Brian Greene is a professor of physics and mathematics at Columbia University,
and is recognized for a number of groundbreaking discoveries in his field of superstring theory.

Event Link -

Vid Link - A 10 min. Intro with pictures; then the panel discussion begins on a new vid screen (my unofficial transcript follows below so you can read along) -

Panel Members

MT - Michael Tuts, Columbia University Professor of Physics and U.S. ATLAS Operations Program Manager at the Large Hadron Collider at the CERN laboratory in Geneva.

BG - Brian Greene, Columbia University Professor of Physics and Mathematics.

DO - Dennis Overbye, The New York Times science reporter covering physics.

MDC - Mariette DiChristina, Editor-in-Chief of Scientific American.

[Unofficial Transcript]

MDC: What is the Higgs-Boson particle? (hbp/hb)

MT: In Geneva, Switzerland, is the CERN large Hadron collider which houses one of seven particle detectors. One is the ATLAS accelerator which is like a large sub-atomic microscope that can measures things like light (photons), plot particles trajectories when they smash, and take pictures of 100 billion protons  traveling towards another 100 billion in the opposite direction, where only some particles will smash into each other. When they smash new particles will be created. The Atlas is like a 100 million pixel camera taking 40 million pictures across a 100 million channels instantaneously.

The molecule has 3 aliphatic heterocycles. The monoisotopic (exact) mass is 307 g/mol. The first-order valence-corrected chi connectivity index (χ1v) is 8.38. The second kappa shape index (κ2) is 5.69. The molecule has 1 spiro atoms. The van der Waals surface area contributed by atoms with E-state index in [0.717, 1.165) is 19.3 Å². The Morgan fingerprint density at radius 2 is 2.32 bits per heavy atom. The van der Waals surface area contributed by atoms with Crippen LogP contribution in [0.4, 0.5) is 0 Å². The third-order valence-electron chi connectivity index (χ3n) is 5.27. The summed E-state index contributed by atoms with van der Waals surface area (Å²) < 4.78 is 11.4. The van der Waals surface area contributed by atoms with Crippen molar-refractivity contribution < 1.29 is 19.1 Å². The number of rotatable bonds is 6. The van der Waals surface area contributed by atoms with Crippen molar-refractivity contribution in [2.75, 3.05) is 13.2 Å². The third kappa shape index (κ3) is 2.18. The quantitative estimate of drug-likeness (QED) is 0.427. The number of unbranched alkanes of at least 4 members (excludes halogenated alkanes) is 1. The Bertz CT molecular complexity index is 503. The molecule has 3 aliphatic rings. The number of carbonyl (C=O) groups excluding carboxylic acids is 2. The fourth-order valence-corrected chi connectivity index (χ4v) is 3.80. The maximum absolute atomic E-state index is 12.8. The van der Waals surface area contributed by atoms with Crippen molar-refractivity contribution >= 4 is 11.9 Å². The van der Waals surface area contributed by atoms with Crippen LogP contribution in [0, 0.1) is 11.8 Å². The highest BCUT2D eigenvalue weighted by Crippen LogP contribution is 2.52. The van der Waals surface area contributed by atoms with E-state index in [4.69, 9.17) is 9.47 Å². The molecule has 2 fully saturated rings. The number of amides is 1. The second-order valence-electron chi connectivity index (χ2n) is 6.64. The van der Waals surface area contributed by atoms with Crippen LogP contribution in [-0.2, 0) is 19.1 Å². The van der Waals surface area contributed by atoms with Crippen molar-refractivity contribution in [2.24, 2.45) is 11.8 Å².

We study things like quarks, leptons and electro-magnetic forces found in the world of the small. And have been studying these and many other particles and forces over the last 40 years trying to determine their relationships with one another, their undergirding structure, the antimatter twins, and have been relating these particles to non-particles called strings which seem to best describe the 124 basic particles which we have been able to determine. MT then discusses individual particles and forces and what they think they see with a Higgs particle decaying upon impact.

Summary of interactions between particles described by the Standard Model

Left-handed fermions in the Standard Model
Generation 1
[lhf 1]
Mass[lhf 2]
Electrone^-\,-1\,-1/2\,-1\,\bold{1}\,511 keV
Positrone^+\,+1\,0\,+2\,\bold{1}\,511 keV
Electron neutrino\nu_e\,0\,+1/2\,-1\,\bold{1}\,< 0.28 eV[lhf 3][lhf 4]
Electron antineutrino\bar\nu_e\,0\,0\,0\,\bold{1}\,< 0.28 eV[lhf 3][lhf 4]
Up quarku\,+2/3\,+1/2\,+1/3\,\bold{3}\,~ 3 MeV[lhf 5]
Up antiquark\bar{u}\,-2/3\,0\,-4/3\,\bold{\bar{3}}\,~ 3 MeV[lhf 5]
Down quarkd\,-1/3\,-1/2\,+1/3\,\bold{3}\,~ 6 MeV[lhf 5]
Down antiquark\bar{d}\,+1/3\,0\,+2/3\,\bold{\bar{3}}\,~ 6 MeV[lhf 5]
Generation 2
charge [lhf 1]
Mass [lhf 2]
Muon\mu^-\,-1\,-1/2\,-1\,\bold{1}\,106 MeV
Antimuon\mu^+\,+1\,0\,+2\,\bold{1}\,106 MeV
Muon neutrino\nu_\mu\,0\,+1/2\,-1\,\bold{1}\,< 0.28 eV[lhf 3][lhf 4]